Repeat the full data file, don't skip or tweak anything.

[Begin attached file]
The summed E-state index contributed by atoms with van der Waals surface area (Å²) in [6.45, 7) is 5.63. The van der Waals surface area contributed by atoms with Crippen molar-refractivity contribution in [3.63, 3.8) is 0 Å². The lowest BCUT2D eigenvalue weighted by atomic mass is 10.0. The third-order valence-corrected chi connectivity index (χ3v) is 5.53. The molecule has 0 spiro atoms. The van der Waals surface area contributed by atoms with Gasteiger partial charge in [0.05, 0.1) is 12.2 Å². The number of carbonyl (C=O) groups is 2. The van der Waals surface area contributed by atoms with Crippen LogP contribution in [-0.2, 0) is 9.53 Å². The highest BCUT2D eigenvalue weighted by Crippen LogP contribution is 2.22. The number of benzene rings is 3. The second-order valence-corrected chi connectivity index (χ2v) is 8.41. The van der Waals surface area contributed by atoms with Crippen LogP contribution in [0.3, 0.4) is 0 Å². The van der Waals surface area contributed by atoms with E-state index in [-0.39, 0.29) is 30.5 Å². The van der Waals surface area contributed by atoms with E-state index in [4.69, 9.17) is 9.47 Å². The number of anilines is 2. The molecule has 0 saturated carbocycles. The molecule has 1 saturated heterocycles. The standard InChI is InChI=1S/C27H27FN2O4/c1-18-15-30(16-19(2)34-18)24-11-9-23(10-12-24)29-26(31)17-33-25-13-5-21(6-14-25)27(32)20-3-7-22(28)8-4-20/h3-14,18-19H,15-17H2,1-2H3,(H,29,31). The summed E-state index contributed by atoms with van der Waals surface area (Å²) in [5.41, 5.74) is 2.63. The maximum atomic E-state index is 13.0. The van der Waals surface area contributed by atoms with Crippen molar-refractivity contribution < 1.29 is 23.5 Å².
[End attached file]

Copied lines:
The summed E-state index contributed by atoms with van der Waals surface area (Å²) in [6.45, 7) is 5.63. The van der Waals surface area contributed by atoms with Crippen molar-refractivity contribution in [3.63, 3.8) is 0 Å². The lowest BCUT2D eigenvalue weighted by atomic mass is 10.0. The third-order valence-corrected chi connectivity index (χ3v) is 5.53. The molecule has 0 spiro atoms. The van der Waals surface area contributed by atoms with Gasteiger partial charge in [0.05, 0.1) is 12.2 Å². The number of carbonyl (C=O) groups is 2. The van der Waals surface area contributed by atoms with Crippen LogP contribution in [-0.2, 0) is 9.53 Å². The highest BCUT2D eigenvalue weighted by Crippen LogP contribution is 2.22. The number of benzene rings is 3. The second-order valence-corrected chi connectivity index (χ2v) is 8.41. The van der Waals surface area contributed by atoms with Crippen LogP contribution in [0.3, 0.4) is 0 Å². The van der Waals surface area contributed by atoms with E-state index in [-0.39, 0.29) is 30.5 Å². The van der Waals surface area contributed by atoms with E-state index in [4.69, 9.17) is 9.47 Å². The number of anilines is 2. The molecule has 0 saturated carbocycles. The molecule has 1 saturated heterocycles. The standard InChI is InChI=1S/C27H27FN2O4/c1-18-15-30(16-19(2)34-18)24-11-9-23(10-12-24)29-26(31)17-33-25-13-5-21(6-14-25)27(32)20-3-7-22(28)8-4-20/h3-14,18-19H,15-17H2,1-2H3,(H,29,31). The summed E-state index contributed by atoms with van der Waals surface area (Å²) in [5.41, 5.74) is 2.63. The maximum atomic E-state index is 13.0. The van der Waals surface area contributed by atoms with Crippen molar-refractivity contribution < 1.29 is 23.5 Å².